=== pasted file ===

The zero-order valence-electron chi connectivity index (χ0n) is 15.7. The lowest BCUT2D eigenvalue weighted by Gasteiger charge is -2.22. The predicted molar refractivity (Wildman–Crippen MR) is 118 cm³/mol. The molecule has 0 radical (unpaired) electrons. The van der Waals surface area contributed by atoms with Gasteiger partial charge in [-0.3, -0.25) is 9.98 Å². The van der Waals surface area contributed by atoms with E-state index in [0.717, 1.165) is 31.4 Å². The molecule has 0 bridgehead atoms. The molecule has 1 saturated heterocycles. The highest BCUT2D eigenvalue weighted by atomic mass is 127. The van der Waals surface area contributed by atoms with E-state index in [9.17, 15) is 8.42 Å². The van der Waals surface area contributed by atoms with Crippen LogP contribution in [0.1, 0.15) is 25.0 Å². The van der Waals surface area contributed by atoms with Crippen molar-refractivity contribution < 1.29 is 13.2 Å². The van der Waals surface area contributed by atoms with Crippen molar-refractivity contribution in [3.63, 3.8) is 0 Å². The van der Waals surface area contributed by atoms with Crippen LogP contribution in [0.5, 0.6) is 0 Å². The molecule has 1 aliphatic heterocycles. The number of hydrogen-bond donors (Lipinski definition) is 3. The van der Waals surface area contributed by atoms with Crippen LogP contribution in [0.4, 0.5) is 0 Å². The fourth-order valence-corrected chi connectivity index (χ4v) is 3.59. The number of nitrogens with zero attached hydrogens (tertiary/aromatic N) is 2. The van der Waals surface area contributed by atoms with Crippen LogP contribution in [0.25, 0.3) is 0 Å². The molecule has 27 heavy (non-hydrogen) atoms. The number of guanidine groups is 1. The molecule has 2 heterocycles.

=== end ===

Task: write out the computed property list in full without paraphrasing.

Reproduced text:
The zero-order valence-electron chi connectivity index (χ0n) is 15.7. The lowest BCUT2D eigenvalue weighted by Gasteiger charge is -2.22. The predicted molar refractivity (Wildman–Crippen MR) is 118 cm³/mol. The molecule has 0 radical (unpaired) electrons. The van der Waals surface area contributed by atoms with Gasteiger partial charge in [-0.3, -0.25) is 9.98 Å². The van der Waals surface area contributed by atoms with E-state index in [0.717, 1.165) is 31.4 Å². The molecule has 0 bridgehead atoms. The molecule has 1 saturated heterocycles. The highest BCUT2D eigenvalue weighted by atomic mass is 127. The van der Waals surface area contributed by atoms with E-state index in [9.17, 15) is 8.42 Å². The van der Waals surface area contributed by atoms with Crippen LogP contribution in [0.1, 0.15) is 25.0 Å². The van der Waals surface area contributed by atoms with Crippen molar-refractivity contribution < 1.29 is 13.2 Å². The van der Waals surface area contributed by atoms with Crippen molar-refractivity contribution in [3.63, 3.8) is 0 Å². The van der Waals surface area contributed by atoms with Crippen LogP contribution in [0.5, 0.6) is 0 Å². The molecule has 1 aliphatic heterocycles. The number of hydrogen-bond donors (Lipinski definition) is 3. The van der Waals surface area contributed by atoms with Crippen LogP contribution in [0.4, 0.5) is 0 Å². The fourth-order valence-corrected chi connectivity index (χ4v) is 3.59. The number of nitrogens with zero attached hydrogens (tertiary/aromatic N) is 2. The van der Waals surface area contributed by atoms with Crippen LogP contribution in [0.25, 0.3) is 0 Å². The molecule has 27 heavy (non-hydrogen) atoms. The number of guanidine groups is 1. The molecule has 2 heterocycles.